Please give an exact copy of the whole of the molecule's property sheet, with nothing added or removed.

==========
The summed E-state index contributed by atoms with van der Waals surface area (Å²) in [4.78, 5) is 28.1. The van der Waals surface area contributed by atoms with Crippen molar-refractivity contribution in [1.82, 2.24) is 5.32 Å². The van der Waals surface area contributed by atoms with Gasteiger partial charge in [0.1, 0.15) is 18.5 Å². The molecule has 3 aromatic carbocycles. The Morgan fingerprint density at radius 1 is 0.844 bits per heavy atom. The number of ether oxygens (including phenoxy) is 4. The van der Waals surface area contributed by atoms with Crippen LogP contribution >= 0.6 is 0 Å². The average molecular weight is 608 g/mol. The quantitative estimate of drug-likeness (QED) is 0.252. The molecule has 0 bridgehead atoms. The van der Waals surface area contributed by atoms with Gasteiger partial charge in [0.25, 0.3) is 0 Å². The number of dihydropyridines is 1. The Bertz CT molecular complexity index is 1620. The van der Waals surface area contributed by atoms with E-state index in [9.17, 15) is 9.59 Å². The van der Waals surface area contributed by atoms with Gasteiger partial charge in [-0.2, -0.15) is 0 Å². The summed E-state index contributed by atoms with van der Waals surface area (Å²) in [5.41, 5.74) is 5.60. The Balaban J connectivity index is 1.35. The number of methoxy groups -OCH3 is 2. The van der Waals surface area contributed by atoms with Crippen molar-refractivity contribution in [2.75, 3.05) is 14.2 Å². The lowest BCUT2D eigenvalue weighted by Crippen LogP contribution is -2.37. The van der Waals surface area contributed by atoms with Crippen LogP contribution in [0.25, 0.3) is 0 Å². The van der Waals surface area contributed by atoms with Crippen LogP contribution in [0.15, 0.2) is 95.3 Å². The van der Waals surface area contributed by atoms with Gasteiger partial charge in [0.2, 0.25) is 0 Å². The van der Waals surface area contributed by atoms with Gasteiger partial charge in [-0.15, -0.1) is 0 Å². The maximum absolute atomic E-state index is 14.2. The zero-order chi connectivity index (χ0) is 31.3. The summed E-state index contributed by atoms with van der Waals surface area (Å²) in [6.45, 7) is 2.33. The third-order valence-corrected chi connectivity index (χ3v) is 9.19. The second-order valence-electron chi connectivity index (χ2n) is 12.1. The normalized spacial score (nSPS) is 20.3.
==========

The summed E-state index contributed by atoms with van der Waals surface area (Å²) in [4.78, 5) is 28.1. The van der Waals surface area contributed by atoms with Crippen molar-refractivity contribution in [1.82, 2.24) is 5.32 Å². The van der Waals surface area contributed by atoms with Gasteiger partial charge in [0.1, 0.15) is 18.5 Å². The molecule has 3 aromatic carbocycles. The Morgan fingerprint density at radius 1 is 0.844 bits per heavy atom. The number of ether oxygens (including phenoxy) is 4. The van der Waals surface area contributed by atoms with Crippen LogP contribution >= 0.6 is 0 Å². The average molecular weight is 608 g/mol. The quantitative estimate of drug-likeness (QED) is 0.252. The molecule has 0 bridgehead atoms. The van der Waals surface area contributed by atoms with Gasteiger partial charge in [0.25, 0.3) is 0 Å². The number of dihydropyridines is 1. The Bertz CT molecular complexity index is 1620. The van der Waals surface area contributed by atoms with E-state index in [9.17, 15) is 9.59 Å². The van der Waals surface area contributed by atoms with Gasteiger partial charge in [-0.2, -0.15) is 0 Å². The summed E-state index contributed by atoms with van der Waals surface area (Å²) in [5.41, 5.74) is 5.60. The Balaban J connectivity index is 1.35. The number of methoxy groups -OCH3 is 2. The van der Waals surface area contributed by atoms with Crippen molar-refractivity contribution in [2.75, 3.05) is 14.2 Å². The lowest BCUT2D eigenvalue weighted by Crippen LogP contribution is -2.37. The van der Waals surface area contributed by atoms with Crippen LogP contribution in [0.25, 0.3) is 0 Å². The van der Waals surface area contributed by atoms with Crippen LogP contribution in [0.15, 0.2) is 95.3 Å². The van der Waals surface area contributed by atoms with Gasteiger partial charge in [0.2, 0.25) is 0 Å². The van der Waals surface area contributed by atoms with Gasteiger partial charge in [-0.15, -0.1) is 0 Å². The maximum absolute atomic E-state index is 14.2. The zero-order chi connectivity index (χ0) is 31.3. The summed E-state index contributed by atoms with van der Waals surface area (Å²) in [6.45, 7) is 2.33. The third-order valence-corrected chi connectivity index (χ3v) is 9.19. The second-order valence-electron chi connectivity index (χ2n) is 12.1. The normalized spacial score (nSPS) is 20.3.